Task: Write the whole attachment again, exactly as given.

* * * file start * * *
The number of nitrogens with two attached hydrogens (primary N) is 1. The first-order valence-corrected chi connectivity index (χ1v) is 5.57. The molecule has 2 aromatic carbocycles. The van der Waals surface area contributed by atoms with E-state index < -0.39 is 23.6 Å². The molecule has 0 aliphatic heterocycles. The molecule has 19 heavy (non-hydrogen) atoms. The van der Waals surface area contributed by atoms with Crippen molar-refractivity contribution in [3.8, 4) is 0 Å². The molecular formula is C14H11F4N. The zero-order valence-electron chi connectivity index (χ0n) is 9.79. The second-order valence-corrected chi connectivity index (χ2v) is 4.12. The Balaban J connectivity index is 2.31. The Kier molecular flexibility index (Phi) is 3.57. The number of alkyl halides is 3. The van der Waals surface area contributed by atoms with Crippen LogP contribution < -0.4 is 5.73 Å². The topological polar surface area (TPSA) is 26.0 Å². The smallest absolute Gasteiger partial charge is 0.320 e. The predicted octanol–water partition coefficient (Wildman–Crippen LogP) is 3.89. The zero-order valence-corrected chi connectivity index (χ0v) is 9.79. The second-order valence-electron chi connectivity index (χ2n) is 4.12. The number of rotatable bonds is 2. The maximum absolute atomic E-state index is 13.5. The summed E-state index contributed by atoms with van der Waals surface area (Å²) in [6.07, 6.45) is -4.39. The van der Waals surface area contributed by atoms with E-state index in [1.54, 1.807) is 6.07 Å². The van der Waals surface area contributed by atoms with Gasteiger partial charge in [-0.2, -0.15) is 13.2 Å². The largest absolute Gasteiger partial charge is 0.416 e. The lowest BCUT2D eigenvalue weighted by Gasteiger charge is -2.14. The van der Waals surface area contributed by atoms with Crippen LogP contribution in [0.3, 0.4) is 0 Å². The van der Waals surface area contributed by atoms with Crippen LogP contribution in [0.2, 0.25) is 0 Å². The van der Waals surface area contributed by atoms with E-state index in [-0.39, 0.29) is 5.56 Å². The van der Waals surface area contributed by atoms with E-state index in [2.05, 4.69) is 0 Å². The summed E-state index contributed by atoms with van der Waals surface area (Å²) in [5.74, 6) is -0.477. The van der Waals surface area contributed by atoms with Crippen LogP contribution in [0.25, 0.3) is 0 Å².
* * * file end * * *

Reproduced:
The number of nitrogens with two attached hydrogens (primary N) is 1. The first-order valence-corrected chi connectivity index (χ1v) is 5.57. The molecule has 2 aromatic carbocycles. The van der Waals surface area contributed by atoms with E-state index < -0.39 is 23.6 Å². The molecule has 0 aliphatic heterocycles. The molecule has 19 heavy (non-hydrogen) atoms. The van der Waals surface area contributed by atoms with Crippen molar-refractivity contribution in [3.8, 4) is 0 Å². The molecular formula is C14H11F4N. The zero-order valence-electron chi connectivity index (χ0n) is 9.79. The second-order valence-corrected chi connectivity index (χ2v) is 4.12. The Balaban J connectivity index is 2.31. The Kier molecular flexibility index (Phi) is 3.57. The number of alkyl halides is 3. The van der Waals surface area contributed by atoms with Crippen LogP contribution < -0.4 is 5.73 Å². The topological polar surface area (TPSA) is 26.0 Å². The smallest absolute Gasteiger partial charge is 0.320 e. The predicted octanol–water partition coefficient (Wildman–Crippen LogP) is 3.89. The zero-order valence-corrected chi connectivity index (χ0v) is 9.79. The second-order valence-electron chi connectivity index (χ2n) is 4.12. The number of rotatable bonds is 2. The maximum absolute atomic E-state index is 13.5. The summed E-state index contributed by atoms with van der Waals surface area (Å²) in [6.07, 6.45) is -4.39. The van der Waals surface area contributed by atoms with E-state index in [1.54, 1.807) is 6.07 Å². The van der Waals surface area contributed by atoms with Gasteiger partial charge in [-0.2, -0.15) is 13.2 Å². The largest absolute Gasteiger partial charge is 0.416 e. The lowest BCUT2D eigenvalue weighted by Gasteiger charge is -2.14. The van der Waals surface area contributed by atoms with Crippen LogP contribution in [0.3, 0.4) is 0 Å². The van der Waals surface area contributed by atoms with Crippen LogP contribution in [0.2, 0.25) is 0 Å². The van der Waals surface area contributed by atoms with E-state index in [-0.39, 0.29) is 5.56 Å². The van der Waals surface area contributed by atoms with E-state index in [2.05, 4.69) is 0 Å². The summed E-state index contributed by atoms with van der Waals surface area (Å²) in [5.74, 6) is -0.477. The van der Waals surface area contributed by atoms with Crippen LogP contribution in [0.25, 0.3) is 0 Å².